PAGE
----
Domestic violence and domestic battery charges in the state of Illinois range from Class A Misdemeanors to Class 2 Felonies. The Illinois Domestic Violence Act of 1986 (720 ILCS 60) recognizes domestic violence as a serious crime, outlines the many interpretations of the charge, and describes law enforcement’s role in protecting citizens. Those individuals charged with domestic violence or domestic battery should contact a criminal defense attorney immediately.
Relationships included in domestic violence
According to the Illinois Domestic Violence Act of 1986, this type of crime involves family or household members. Now, this covers a wide range of relationships. It includes everything from spouses to children to parents, and beyond. A domestic relationship could also mean:
- Two people who share or used to share a home
- Caregivers and the person for whom they are responsible
- Two people who are or were in a dating relationship
- Two people who have or allegedly have a child together
Domestic disputes reach far beyond domestic or romantic partnerships.
Types of violence
There are many versions of abuse the state of Illinois considers illegal under the Domestic Violence Act. These include, but are not limited to:
- Physical abuse, including hitting, choking, and all other forms of bodily harm
- Harassment, including threatening physical abuse, calling a person on their phone repeatedly, and repeatedly watching them while they’re in their home
- Intimidation of a dependent, which means forcing another person to participate in or watch abuse (even if this person isn’t a member of the household)
- Interference with personal liberty, which means preventing someone from doing something they have a right to do (like enter their own home) or forcing them to do something they don’t want to do
- Neglect, including failing to provide care for an adult with a disability who requires it
Again, some of these actions don’t jump to mind when thinking about domestic abuse. But, they are serious charges.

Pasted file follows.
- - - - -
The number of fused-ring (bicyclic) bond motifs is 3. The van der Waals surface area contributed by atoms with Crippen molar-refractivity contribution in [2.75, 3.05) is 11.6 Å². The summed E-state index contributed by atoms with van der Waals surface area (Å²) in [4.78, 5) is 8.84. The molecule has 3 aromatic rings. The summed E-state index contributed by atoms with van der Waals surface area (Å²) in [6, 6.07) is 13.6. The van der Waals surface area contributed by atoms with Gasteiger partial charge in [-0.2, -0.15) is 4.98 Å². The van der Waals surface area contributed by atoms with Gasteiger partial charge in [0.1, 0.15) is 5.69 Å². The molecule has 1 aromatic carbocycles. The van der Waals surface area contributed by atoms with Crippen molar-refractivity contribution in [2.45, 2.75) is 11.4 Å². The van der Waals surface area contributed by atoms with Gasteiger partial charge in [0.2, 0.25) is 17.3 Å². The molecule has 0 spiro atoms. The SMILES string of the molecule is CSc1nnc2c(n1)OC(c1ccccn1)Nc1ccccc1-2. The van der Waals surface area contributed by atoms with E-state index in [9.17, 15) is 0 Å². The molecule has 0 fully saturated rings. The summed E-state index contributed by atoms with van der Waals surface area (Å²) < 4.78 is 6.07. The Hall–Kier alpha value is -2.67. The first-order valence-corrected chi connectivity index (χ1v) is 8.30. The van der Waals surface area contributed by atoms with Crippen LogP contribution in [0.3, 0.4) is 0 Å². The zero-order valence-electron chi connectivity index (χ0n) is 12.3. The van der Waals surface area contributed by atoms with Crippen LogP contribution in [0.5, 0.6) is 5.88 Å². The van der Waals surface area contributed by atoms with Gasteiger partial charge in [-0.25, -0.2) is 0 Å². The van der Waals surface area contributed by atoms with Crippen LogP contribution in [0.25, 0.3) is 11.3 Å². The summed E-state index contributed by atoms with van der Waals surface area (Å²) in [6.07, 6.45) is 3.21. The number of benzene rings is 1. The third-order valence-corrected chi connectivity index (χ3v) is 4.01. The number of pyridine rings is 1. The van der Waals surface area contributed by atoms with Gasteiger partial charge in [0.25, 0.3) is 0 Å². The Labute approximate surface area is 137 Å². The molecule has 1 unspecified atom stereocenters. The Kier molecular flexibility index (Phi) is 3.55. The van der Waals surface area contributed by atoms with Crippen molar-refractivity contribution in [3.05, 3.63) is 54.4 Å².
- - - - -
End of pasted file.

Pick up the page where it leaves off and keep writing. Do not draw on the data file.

Law enforcement’s role
In cases of suspected domestic abuse, law enforcement officials do not need a warrant to make an arrest. Even if they were not present for an alleged crime, they can arrest a person if there is probable cause – which the arresting officer will also have to prove. An arrest can be made if the officer has reason to believe the defendant is in violation of their bail bond order, too.
Domestic battery vs. domestic violence
Similar to domestic violence, domestic battery focuses solely on physical contact. Under Illinois Statute 720 ILCS 5/12-3.2, a person commits domestic battery if he or she “causes bodily harm to” or “makes physical contact of an insulting or provoking nature with” a family or household member. So, whereas you can be charged with violating the Illinois Domestic Violence Act for simply threatening or neglecting a person, battery only includes physical contact.
Charges for domestic violence and battery
On the first domestic violence offense, a person can be charged with a Class A Misdemeanor. This means the possibility of one year in jail and a fine of up to $2,500 (counseling is also often required). If it is a person’s second or subsequent offense, or the event included a firearm, a child, or sexual abuse, the charge is upgraded to a Class 4 Felony. This is punishable by up to three years in jail and fines up to $25,000.
Note that a battery charge could also be upgraded to an Aggravated Battery charge which is a Class 2 Felony. This happens if a serious physical injury is the result of the altercation or a deadly weapon was used. Class 2 Felonies can result in three to seven years in jail and up to $25,000 in fines.
Finally, if a victim has taken out an Order of Protection against an abuser, simply violating that order could result in a Class A Misdemeanor charge.
If you or someone you know has been charged with domestic abuse, domestic violence, or domestic battery, contact Richard at Fenbert and Associates for a free consultation.